• You can specify an external or an internal partition name. For example, the /dev/sda2 section in CentOS 8 can have the internal name /dev/vda2. Specify the internal name only if this partition is mounted on the system.
    • To enlarge the disk by creating a new partition, leave the parameter blank. VMmanager will add unallocated disk space to the VM. You will be able to create a new partition in this space using the OS.
  5. Click the Change and restart button.

With this method, the platform:

  1. Shuts down the VM.
  2. Creates a new disk with a specified size.
  3. Copies data from the VM's original disk to the new disk.
  4. Turns on the VM.
  5. If the disk increase is successful, deletes the VM's original disk.
  6. If an error occurred during disk increase, restores VM operation with the original disk.

Increase without VM reboot

The method is supported for EXT4, XFS, NTFS file systems.

To increase the disk size:

  1. Enter Virtual machines → select the VM → Parameters button Fine-tuning settings section → VM disk settings tab.
  2. Disable the Increase disk size without rebooting the VM option.
  3. In the Storage field, specify the desired disk size.
  4. The value in the Partition for expansion field will not be taken into account when the disk is changed.
  5. Click the Edit button.

With this method, the platform only changes the size of the block device. To increase a disk partition in the file system:

  • Linux (EXT4, XFS):
    1. Connect to the VM via SSH.
    2. Install utilities to resize the disk: 

      Debian, Ubuntu

      apt-get install cloud-guest-utils
      BASH

      AlmaLinux

      dnf install cloud-utils-growpart
      BASH

      CentOS

      yum install cloud-utils-growpart
      BASH
    3. Define the partition and file system type: 

      lsblk -f
      BASH

      In the example below, the partition is vda2 and the file system type is EXT4.

      NAME   FSTYPE LABEL UUID                                 MOUNTPOINT
      vda                                                      
      ├─vda1                                                   
      └─vda2 ext4         4a9ea381-1b1c-f135-a540-685a8d3e82f8 /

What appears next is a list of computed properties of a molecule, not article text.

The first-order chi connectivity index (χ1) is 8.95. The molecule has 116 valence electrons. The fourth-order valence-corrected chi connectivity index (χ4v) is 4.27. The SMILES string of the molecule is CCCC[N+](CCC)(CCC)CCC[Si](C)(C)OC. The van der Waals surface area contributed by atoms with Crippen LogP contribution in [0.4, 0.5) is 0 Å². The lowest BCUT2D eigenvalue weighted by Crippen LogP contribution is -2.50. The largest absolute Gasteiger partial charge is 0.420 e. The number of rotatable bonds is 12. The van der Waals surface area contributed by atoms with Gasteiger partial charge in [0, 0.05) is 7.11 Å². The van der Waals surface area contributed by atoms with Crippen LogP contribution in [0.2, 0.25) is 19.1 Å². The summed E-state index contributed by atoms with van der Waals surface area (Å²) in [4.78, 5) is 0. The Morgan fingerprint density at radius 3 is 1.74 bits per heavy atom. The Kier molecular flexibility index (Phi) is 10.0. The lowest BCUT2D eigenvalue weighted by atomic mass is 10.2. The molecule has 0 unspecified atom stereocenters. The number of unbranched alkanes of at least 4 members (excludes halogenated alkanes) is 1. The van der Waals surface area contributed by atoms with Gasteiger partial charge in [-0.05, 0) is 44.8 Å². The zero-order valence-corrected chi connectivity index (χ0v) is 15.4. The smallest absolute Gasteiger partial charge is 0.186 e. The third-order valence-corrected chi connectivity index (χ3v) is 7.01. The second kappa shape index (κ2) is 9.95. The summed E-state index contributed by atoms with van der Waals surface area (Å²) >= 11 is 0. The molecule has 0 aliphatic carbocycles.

BASH
    4. Perform a partition expansion: 

      growpart /dev/<partition_name> <partition_number>
      CODE

      <partition_name> — partition name

      <partition_number> — partition number

      For example, for vda2 partition, the command is: growpart /dev/vda 2

    5. Change the file system size:

      EXT4

      resize2fs /dev/<partition>
      BASH

      XFS

      xfs_growfs -d /dev/<partition>
      BASH

      <partition> — partition

  • Windows (NTFS):
    1. Connect to the VM via VNC or SPICE.
    2. Change the partition size using the Disk Management tool. Read more in the Microsoft documentation.

Fine-tuning procedure


To fine-tune the parameters:

  1. Enter Virtual machines → select the VM → Parameters button Fine-tuning settings section.
  2. Specify the required parameter values on the Resources and limits tab.
  3. If the VM requires adding vCPU and RAM without rebooting, enable the Increase CPU and RAM values without rebooting option. 

    To apply this setting, the VM will be rebooted.

  4. If the VM requires increasing disk size without rebooting, enable the Increase disk size without rebooting the VM option. 
  5. Configure Port restrictions for the VM Read more in Restricting access to a VM .
  6. If there are multiple disks connected to the VM in a KVM cluster, specify the required parameter values on the VM disk settings tab. Read more about virtual disks in Managing VM disks

    If disk settings are changed, the VM will be rebooted.


  7. Select the required parameter values on the Virtualization (Containerization) tab. 

    If the CPU emulation mode or boot loader type is changed, the VM will be rebooted.


  8. Press Edit (Change and restart).

Performance benchmarks of VMs using third-party software do not guarantee unbiased data. This is due to the limitations of virtualization — the presence of additional levels of abstraction between software and hardware.

An example of resources and limits configuration

Example of VM disks configuration

An example of virtualization parameters configuration